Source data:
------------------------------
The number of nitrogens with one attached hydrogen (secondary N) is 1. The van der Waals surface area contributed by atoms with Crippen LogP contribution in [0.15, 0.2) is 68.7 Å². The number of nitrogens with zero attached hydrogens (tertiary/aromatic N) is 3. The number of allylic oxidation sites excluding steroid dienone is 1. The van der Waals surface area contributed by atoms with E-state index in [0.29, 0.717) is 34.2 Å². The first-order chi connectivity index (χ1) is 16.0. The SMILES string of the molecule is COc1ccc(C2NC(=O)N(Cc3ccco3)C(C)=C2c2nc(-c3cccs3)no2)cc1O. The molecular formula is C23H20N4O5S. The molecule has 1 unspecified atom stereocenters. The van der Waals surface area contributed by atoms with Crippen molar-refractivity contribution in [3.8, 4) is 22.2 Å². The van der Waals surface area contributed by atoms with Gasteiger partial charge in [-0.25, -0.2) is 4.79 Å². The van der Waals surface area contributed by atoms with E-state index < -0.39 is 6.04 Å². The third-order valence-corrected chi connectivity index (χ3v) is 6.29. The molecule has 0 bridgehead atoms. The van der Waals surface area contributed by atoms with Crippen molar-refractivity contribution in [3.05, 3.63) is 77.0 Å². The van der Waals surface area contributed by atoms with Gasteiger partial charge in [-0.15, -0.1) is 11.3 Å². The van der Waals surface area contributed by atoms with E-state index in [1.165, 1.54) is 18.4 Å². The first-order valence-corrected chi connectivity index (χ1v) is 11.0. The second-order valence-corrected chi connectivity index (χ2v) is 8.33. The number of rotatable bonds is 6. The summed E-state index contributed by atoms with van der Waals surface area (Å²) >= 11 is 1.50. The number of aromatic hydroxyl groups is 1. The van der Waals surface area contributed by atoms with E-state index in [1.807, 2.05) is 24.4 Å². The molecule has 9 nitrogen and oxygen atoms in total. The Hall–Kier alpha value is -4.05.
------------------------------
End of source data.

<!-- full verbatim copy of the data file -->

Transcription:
The number of nitrogens with one attached hydrogen (secondary N) is 1. The van der Waals surface area contributed by atoms with Crippen LogP contribution in [0.15, 0.2) is 68.7 Å². The number of nitrogens with zero attached hydrogens (tertiary/aromatic N) is 3. The number of allylic oxidation sites excluding steroid dienone is 1. The van der Waals surface area contributed by atoms with E-state index in [0.29, 0.717) is 34.2 Å². The first-order chi connectivity index (χ1) is 16.0. The SMILES string of the molecule is COc1ccc(C2NC(=O)N(Cc3ccco3)C(C)=C2c2nc(-c3cccs3)no2)cc1O. The molecular formula is C23H20N4O5S. The molecule has 1 unspecified atom stereocenters. The van der Waals surface area contributed by atoms with Crippen molar-refractivity contribution in [3.8, 4) is 22.2 Å². The van der Waals surface area contributed by atoms with Gasteiger partial charge in [-0.25, -0.2) is 4.79 Å². The van der Waals surface area contributed by atoms with E-state index < -0.39 is 6.04 Å². The third-order valence-corrected chi connectivity index (χ3v) is 6.29. The molecule has 0 bridgehead atoms. The van der Waals surface area contributed by atoms with Crippen molar-refractivity contribution in [3.05, 3.63) is 77.0 Å². The van der Waals surface area contributed by atoms with Gasteiger partial charge in [-0.15, -0.1) is 11.3 Å². The van der Waals surface area contributed by atoms with E-state index in [1.165, 1.54) is 18.4 Å². The first-order valence-corrected chi connectivity index (χ1v) is 11.0. The second-order valence-corrected chi connectivity index (χ2v) is 8.33. The number of rotatable bonds is 6. The summed E-state index contributed by atoms with van der Waals surface area (Å²) >= 11 is 1.50. The number of aromatic hydroxyl groups is 1. The van der Waals surface area contributed by atoms with E-state index in [1.807, 2.05) is 24.4 Å². The molecule has 9 nitrogen and oxygen atoms in total. The Hall–Kier alpha value is -4.05.